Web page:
'The Tibetan System of Medicine'
(Bombay. April 27, 2002)

Dr Pema Dorje and the 'Tibetan System of Medicine'

On April 27, 2002, Friends of Tibet (INDIA) organised a talk by Dr Pema Dorjee, Senior physician and General secretary of the Men-Tsee-Khang, in Bombay. Held at the MC Ghia Hall on Rampart Row at Kalaghoda, the public lecture was attended by about 100 people, and was an in-depth explanation of the philosophy underlying the 'Tibetan System of Medicine', and also an introduction to some of the techniques of diagnosis and treatment in this system.

The speaker and his colleague Dr (Ms) Tenzin was introduced by Aspi Mistry (Spokesperson, Friends of Tibet INDIA), who also highlighted some of the activities of the Friends of Tibet (INDIA), placing the preservation and development of the Tibetan System of Medicine in the larger context of the protection of the civilisation, culture and values of Free Tibet.

Dr Pema Dorjee began by speaking about the close connection between the Tibetan System and Ayurveda, and their common holisitic approach to the understanding of disease.

'Everything that exists in the universe, is made up of the five elements, earth, space, fire, air, water. If we forget this we move away from nature.' Padmsambhava, in the 7th century AD had already predicted the serious consequences of deforestation, pollution and other man-made problems that would afflict the world in this age, the kalyug.

Dr Pema Dorje and Dr (Ms) Tenzin

'Tibetan Medicine starts with the problem of human suffering', said Dr Dorjee. 'Where does suffering come from? It is self-made coming from ego, selfishness, which in turn come from ignorance.' Ignorance gives rise to desire, anger and close-mindedness. These three are directly linked to the imbalances of the energies of vayu (wind), pitha (bile) and phlegm. For instance without anger there would be no pitha and no possibility of fever (heat). On the other hand desires are strongly connected to vayu.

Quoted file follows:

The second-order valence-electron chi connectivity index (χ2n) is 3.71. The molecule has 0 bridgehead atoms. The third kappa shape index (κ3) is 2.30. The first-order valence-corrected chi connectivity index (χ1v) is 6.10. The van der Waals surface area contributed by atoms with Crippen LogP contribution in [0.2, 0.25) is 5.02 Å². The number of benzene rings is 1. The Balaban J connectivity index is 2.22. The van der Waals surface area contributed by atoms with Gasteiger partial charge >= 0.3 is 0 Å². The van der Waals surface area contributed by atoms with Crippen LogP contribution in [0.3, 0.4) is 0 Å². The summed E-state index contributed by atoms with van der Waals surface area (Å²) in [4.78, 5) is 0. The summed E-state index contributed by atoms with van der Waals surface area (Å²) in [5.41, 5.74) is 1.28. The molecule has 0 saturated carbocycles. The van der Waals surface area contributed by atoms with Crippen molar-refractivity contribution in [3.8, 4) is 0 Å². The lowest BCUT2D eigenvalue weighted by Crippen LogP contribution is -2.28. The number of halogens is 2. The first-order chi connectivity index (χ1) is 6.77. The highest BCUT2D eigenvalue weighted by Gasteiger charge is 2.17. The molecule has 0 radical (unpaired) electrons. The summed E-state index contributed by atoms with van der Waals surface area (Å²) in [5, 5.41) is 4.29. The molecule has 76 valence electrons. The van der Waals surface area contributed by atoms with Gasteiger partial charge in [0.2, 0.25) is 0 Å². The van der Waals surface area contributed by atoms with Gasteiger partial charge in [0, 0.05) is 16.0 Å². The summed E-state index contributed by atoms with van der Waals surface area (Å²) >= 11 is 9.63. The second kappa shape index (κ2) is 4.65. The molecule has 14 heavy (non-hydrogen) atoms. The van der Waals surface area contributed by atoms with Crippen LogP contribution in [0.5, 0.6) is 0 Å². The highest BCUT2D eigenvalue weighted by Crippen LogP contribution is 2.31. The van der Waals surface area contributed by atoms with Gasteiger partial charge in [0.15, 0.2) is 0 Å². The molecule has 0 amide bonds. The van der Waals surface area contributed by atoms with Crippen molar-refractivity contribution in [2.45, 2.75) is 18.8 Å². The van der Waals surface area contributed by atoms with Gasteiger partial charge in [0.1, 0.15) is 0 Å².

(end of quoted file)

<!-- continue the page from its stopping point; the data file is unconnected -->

After explaining in some more detail the role of these three 'doshas' in the human body, Dr Pema Dorjee, presented a brief outline of the methods of diagnosis in the Tibetan System. These include touch, observation, questioning. Examples would be the reading of the pulse, which sometimes appears miraculous to the outside observer, examining the tongue, urine, complexion of the patient. Though this system goes to the root of the problem, symptoms are extremely important as they are the manifestations of the 'tridosha'.

Dr Dorjee then spoke briefly about the difficulties of obtaining herbs and medicinal plants, so much in contrast to the old days in free Tibet, when around each house yard you could easily find some useful plants growing. This neccessitates growing and bringing these ingredients from Arunachal Pradesh, Sikkim and Ladakh.

Dr Dorjee ended his talk on an inspiring and personal note. What is it that a physician should seek?

'If someone asks me my mobile number, I say 'zero'. I am not in that status. But I am one of those persons who are liked by my patients in Assam, West Bengal, Delhi, Bombay... so many patients and so many friends who were my patients.' If there is one thing Dr Pema can look back to, in his over 30 years of practice, it is the happiness and 'job satisfaction' that comes from genuinely relieving the suffering of so many thousands of his fellow human beings.

And finally he gave us in the audience, his prescription for happiness and world peace.

'Smile Three Times A Day'

It was a rare opportunity for the Mumbaikars

CA Kallianpur (All India Coordinator, Friends of Tibet INDIA) then gave the vote of thanks and finally, the doctors from the Men-Tsee-Khang honoured the members of FoT by offering the traditional khatas, which were presented by Jayaben Maheshwari.

'The Tibetan System of Medicine' talk by Dr Pema Dorjee was organised by the Friends of Tibet (INDIA) in Bombay on April 27, 2002